When folks come face-to-face with the 3D printer at the Earl Center, you can usually hear “That’s so cool!”, “What’s printing?”, or “Can I use this? We have a little spiel that gives folks the rundown: Yes, you can print something, we can help you! Right now it’s printing a map of Wheelock, or a sphinx, a turtle doorstop.
Another question to ask is how 3D printers can be used in educational contexts. In the classroom, and in the real world. Here are a few ways:
Teachers have tangible visuals for their students. Whether students learn better hands on, or use the model to form a visual of their own, 3D printing encourages inclusive classroom learning. For example, we’ve printed labyrinths for one class, and a made a 3D version of a frog skeleton, for another class.
Tangible artifacts can also include historical artifacts, or objects that students can create. Ask Mare, the Assistant Director of the Earl Center, or one of the Earl Center workers at the Service Desk for a demo in Tinkercad. Taking a project from start to finish allows students the chance to see examples of history while building new skills at the same time.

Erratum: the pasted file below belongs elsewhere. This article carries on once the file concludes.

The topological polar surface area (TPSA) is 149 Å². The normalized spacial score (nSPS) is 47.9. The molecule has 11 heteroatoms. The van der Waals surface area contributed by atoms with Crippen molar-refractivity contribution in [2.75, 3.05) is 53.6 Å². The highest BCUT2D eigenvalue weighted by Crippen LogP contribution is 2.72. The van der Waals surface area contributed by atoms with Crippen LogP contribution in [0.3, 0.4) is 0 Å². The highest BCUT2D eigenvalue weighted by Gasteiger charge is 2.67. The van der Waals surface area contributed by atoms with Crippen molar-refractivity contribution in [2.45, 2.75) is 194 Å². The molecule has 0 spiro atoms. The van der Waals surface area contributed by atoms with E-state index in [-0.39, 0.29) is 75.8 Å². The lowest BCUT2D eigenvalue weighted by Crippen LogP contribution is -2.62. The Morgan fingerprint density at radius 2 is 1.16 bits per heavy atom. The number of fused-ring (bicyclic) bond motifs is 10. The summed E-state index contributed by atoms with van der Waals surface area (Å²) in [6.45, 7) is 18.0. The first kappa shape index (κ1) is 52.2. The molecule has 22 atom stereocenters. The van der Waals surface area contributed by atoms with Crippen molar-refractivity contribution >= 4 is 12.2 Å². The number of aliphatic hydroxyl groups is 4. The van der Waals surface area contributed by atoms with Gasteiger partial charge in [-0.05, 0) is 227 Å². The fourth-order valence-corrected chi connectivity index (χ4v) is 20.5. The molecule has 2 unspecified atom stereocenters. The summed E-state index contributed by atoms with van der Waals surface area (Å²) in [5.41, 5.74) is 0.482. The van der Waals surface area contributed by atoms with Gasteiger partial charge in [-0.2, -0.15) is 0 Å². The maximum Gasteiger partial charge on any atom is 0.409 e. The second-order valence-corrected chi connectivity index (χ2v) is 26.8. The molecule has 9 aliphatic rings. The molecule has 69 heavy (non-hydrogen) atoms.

Students have better chances of retaining the information from class if they can interact with the material! There’s no way to go wrong- if you mess up, just fix and print it again. This trial and error process of paper to object helps students develop problem solving skills that are in high demand in today’s workforce. Students also have the chance to design their own curriculum based on what they want to learn.
Looking for some other examples of what you can print for the classroom? Here are a few ideas:
- Shapes or objects (Useful for math lessons!)
- 3D models of student art
- Historical models or busts (Check out our mini-Beethoven bust!)
- Replacement parts or cases
- Name tags (Keep a lookout for some at the Earl Center!)
To learn more about the industry take on 3D printing, check out this video! Closed captions available.
For lesson plan ideas and more from an education technologist’s point of view, check out Kathy Schrock’s blog post about 3D printing in the classroom.